Michael Flood, a Maricopa High School senior, became the second football Ram in as many years to sign a letter of intent to play at University of Texas at El Paso.
He expects to follow Jacob Cowing to campus. Cowing had 550 receiving yards as a freshman for UTEP, an NCAA Division I program, and started seven of 12 games. While visiting the university, Flood and his family had lunch with Cowing to get an inside view.
“We went over there, and it was a great feeling,” Flood said. “You hear all these things about El Paso, but once you get over there, it’s actually a really nice city. It’s huge, and they’ve got a huge support group, a lot of fans at UTEP, great facility, great staff.”
The Floods moved to Maricopa from Ohio five years ago. Michael played on the Rams’ line four years. Harris called the recruiting process for him “arduous and stressful.”
He was one of two Rams on “Signing Day” to announce their decisions Wednesday. Marcus Brown signed to play for Culver-Stockton College, an NAIA program in Missouri. He earned the Wildcat Scholarship, an $8,000-per-year academic scholarship for four years.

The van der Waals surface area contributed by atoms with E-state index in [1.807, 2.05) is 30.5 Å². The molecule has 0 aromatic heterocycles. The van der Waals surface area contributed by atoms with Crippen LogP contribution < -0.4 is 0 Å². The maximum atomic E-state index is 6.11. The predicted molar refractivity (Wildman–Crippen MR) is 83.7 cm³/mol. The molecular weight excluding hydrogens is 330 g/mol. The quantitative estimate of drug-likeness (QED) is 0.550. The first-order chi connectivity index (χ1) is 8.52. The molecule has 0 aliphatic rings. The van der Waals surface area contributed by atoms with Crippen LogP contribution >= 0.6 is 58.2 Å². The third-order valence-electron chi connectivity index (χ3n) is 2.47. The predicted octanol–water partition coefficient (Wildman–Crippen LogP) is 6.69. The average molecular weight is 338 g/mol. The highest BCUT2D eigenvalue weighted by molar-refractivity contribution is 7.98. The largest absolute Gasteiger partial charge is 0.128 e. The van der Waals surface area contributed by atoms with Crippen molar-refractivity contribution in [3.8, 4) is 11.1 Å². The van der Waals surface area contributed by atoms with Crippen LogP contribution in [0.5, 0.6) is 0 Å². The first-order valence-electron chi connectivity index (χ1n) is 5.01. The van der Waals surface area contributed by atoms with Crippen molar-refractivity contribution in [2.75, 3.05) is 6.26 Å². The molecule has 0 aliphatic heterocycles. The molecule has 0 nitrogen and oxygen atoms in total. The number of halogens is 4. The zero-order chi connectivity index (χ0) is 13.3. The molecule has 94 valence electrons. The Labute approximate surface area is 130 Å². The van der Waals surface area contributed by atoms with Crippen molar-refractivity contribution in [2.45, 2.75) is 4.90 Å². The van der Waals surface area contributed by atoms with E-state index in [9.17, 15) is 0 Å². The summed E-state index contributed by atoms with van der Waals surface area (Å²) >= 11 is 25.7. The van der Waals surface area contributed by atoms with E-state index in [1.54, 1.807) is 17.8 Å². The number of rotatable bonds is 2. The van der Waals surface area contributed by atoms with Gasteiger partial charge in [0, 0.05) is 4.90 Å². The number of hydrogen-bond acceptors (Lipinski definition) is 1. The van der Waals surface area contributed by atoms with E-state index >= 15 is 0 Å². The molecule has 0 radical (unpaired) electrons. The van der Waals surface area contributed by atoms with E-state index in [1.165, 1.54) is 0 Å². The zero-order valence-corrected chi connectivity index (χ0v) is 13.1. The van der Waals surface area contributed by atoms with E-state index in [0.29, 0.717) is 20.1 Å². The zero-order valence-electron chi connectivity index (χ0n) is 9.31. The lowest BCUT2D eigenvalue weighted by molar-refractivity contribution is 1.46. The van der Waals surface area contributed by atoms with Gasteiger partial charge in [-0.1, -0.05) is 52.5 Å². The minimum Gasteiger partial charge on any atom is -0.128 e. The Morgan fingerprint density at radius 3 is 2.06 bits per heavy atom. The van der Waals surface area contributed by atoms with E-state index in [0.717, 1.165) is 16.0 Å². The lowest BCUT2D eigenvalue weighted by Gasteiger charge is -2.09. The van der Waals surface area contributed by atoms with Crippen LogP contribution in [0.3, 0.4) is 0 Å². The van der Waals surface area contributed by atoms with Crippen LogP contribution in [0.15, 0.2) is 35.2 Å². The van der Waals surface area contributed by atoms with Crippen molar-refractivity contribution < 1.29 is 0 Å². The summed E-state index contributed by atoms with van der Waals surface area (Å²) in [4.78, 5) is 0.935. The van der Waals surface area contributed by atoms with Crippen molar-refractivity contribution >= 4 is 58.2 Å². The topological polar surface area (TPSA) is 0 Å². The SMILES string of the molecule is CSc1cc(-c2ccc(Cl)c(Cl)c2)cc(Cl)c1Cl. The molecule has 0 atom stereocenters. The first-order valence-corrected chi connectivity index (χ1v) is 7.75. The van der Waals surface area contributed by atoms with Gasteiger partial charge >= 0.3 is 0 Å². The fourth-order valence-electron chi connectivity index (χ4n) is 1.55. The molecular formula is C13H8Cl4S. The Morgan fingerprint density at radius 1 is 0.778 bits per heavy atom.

“These are young people who have the opportunity to, No. 1, continue their education; No. 2, do so with little or no cost involved for them,” MHS head coach Brandon Harris said. “They can come out of school with no debt and also continue to play sports.”
Besides playing corner and wide receiver for the football team, Brown also ran sprints for the track team. He said he intends to study biology.
Brown said he used to live in Fort Leonard Wood, so Missouri is a familiar place. And the Culver-Stockton campus gave him a warm welcome.
“I like the campus. I pretty much fell in love with it. I like the coach a lot. We talk on Twitter every day. He’s a pretty cool guy,” Brown said. “I went down there and talked to the players and instantly made relationships. I already know who I’m going to roommate with.”
Harris said the recruitment process is eye-opening for the MHS athletes, especially when they see representatives from Division I universities on campus and checking out the program. This year, he said, there were about 35 recruiters.
He credited Principal Brian Winter and his emphasis on raising the academic standards to put student-athletes in a place where they are prepared for college classes while coaches prepare them for college-level play.
A handful of other MHS football players expect to sign letters of intent soon.
“It’s exciting for Maricopa High School and for this football program and for everyone involved,” said Athletic Director Jake Neill.